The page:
[Correct reporting of facts. Incorrect understanding of the ruling. How a country (China) can "own" a reef and shoal outside of its own EEZ is not convincingly explained by this private researcher. His bias is beginning to show. Yes, I know some might say that his bias had been obvious practically from the start. I like to let the evidence reveal themselves rather than let a few initial facts colour my impression.]

Third is the issue of jurisdiction. The tribunal had no jurisdiction on matters involving maritime delimitation or historic titles, already excluded by a declaration by China in 2006, pursuant to Article 298 (1)(a).

Yet the tribunal ruled that China's historic rights were "extinguished by the entry into force of Unclos in 1994".

This begs the question: Why would China bother to ratify Unclos in 1996 if by doing so its historic rights were extinguished? Why not defer ratification indefinitely like the United States did?

[Why? Because China thought the rules did not apply to it? Because China had lousy lawyers? Because the Chinese Govt is used to twisting the law to suit their purpose domestically, and they think they can do the same internationally so they didn't bother to read and understand what they were signing? Why did China do something so stupid? 

Stupidity is its own explanation.

Refer also to the Commentary by Robert Beckman, where he concludes:
China seems to have been unable to understand that Unclos was intended to establish a universal body of rules that is to be interpreted and applied by all state parties in the same manner, notwithstanding their historical and cultural traditions.For example, China did not seem to understand that Unclos provides that coastal states have the sovereign right to explore and exploit all of the living and non-living resources in the 200-nautical-mile exclusive economic zone (EEZ) measured from their mainland coast, and that it was not compatible with the Unclos for China to assert "historic rights" to resources in the EEZ of other states based on its "nine-dash line" map.]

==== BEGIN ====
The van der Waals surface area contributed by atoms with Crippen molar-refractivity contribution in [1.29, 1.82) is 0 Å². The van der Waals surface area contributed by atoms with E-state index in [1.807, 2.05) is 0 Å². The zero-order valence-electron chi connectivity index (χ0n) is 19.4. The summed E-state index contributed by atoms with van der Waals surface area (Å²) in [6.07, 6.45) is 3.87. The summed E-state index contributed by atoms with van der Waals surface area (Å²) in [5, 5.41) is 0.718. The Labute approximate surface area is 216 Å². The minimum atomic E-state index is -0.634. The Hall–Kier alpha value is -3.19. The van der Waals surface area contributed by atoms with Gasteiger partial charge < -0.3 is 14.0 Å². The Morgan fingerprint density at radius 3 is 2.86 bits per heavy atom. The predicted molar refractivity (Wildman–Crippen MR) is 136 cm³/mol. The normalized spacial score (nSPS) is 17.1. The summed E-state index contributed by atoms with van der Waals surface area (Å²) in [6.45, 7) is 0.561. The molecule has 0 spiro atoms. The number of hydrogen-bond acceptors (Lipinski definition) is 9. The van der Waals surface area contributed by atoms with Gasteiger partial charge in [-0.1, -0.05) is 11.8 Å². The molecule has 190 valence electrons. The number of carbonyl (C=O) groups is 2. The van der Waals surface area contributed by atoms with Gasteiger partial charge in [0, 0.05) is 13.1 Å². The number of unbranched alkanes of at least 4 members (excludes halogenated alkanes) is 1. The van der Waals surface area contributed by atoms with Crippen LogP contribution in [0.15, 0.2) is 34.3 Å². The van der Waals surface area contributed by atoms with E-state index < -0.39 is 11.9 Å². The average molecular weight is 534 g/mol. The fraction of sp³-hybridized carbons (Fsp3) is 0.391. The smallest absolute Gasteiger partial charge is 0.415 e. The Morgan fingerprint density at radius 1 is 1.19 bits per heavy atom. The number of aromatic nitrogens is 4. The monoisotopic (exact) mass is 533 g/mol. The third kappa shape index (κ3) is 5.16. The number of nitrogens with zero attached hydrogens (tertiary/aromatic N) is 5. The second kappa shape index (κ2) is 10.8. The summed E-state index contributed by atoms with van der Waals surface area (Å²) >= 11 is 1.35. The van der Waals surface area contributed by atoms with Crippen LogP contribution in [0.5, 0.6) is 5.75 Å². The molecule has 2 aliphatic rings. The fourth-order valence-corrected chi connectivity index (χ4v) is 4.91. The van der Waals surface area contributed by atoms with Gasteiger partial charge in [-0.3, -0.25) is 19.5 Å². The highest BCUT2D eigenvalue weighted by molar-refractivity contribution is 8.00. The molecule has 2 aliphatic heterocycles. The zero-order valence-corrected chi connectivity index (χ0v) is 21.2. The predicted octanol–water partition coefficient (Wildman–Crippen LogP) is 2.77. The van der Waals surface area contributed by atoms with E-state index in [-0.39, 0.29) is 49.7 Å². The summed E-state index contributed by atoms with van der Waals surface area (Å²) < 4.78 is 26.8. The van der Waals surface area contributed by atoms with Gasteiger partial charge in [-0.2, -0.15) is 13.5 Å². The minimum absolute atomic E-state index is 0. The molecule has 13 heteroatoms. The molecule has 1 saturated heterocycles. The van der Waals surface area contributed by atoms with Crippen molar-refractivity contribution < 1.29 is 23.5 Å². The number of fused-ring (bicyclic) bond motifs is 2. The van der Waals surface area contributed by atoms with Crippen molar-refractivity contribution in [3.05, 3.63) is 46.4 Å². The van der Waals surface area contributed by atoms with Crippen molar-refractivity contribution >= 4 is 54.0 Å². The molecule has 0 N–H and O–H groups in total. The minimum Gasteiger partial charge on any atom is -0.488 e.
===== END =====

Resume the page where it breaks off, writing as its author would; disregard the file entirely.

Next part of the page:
Also, under Article 288(1), the tribunal's jurisdiction was limited to only disputes concerning the interpretation and application of Unclos.

The Philippines asserted that:
The Scarborough Shoal generates no exclusive economic zone.
Five reefs are high-tide elevations.
Two reefs are low-tide elevations.
The International Court of Justice (ICJ) held in 1962, in the South West Africa cases, that to prove the existence of a dispute, it "must be shown that the claim of one party is positively opposed by the other".

Mr Alberto Encomienda, former secretary-general of the then Maritime and Ocean Affairs Centre of the Philippine Foreign Affairs Department, told China's news agency Xinhua that "China has been for the negotiations all along, but from the beginning we are not".

[Can I call him a liar? Never mind. Here are the evidence considered by the Tribunal (documentation of bilateral consultations between China and Philippines on broad issues, including the South China Sea issues):

Government of the Republic of the Philippines and Government of the People’s Republic of China, Philippine-China Bilateral Consultations: Summary of Proceedings (20-21 March 1995) (Annex 175);
Summary of Proceedings: Philippine-China Bilateral Consultations (20-22 March 1995) (Annex 177);
Government of the Republic of the Philippines and Government of the People’s Republic of China, Agreed Minutes on the First Philippines-China Bilateral Consultations on the South China Sea Issue (10 August 1995) (Annex 180);
Department of Foreign Affairs of the Republic of the Philippines, Record of Proceedings: 10th Philippines-China Foreign Ministry Consultations (30 July 1998) (Annex 184);
Record of Discussion: 17th Philippines-China Foreign Ministry Consultations (14 January 2012) (Annex 204);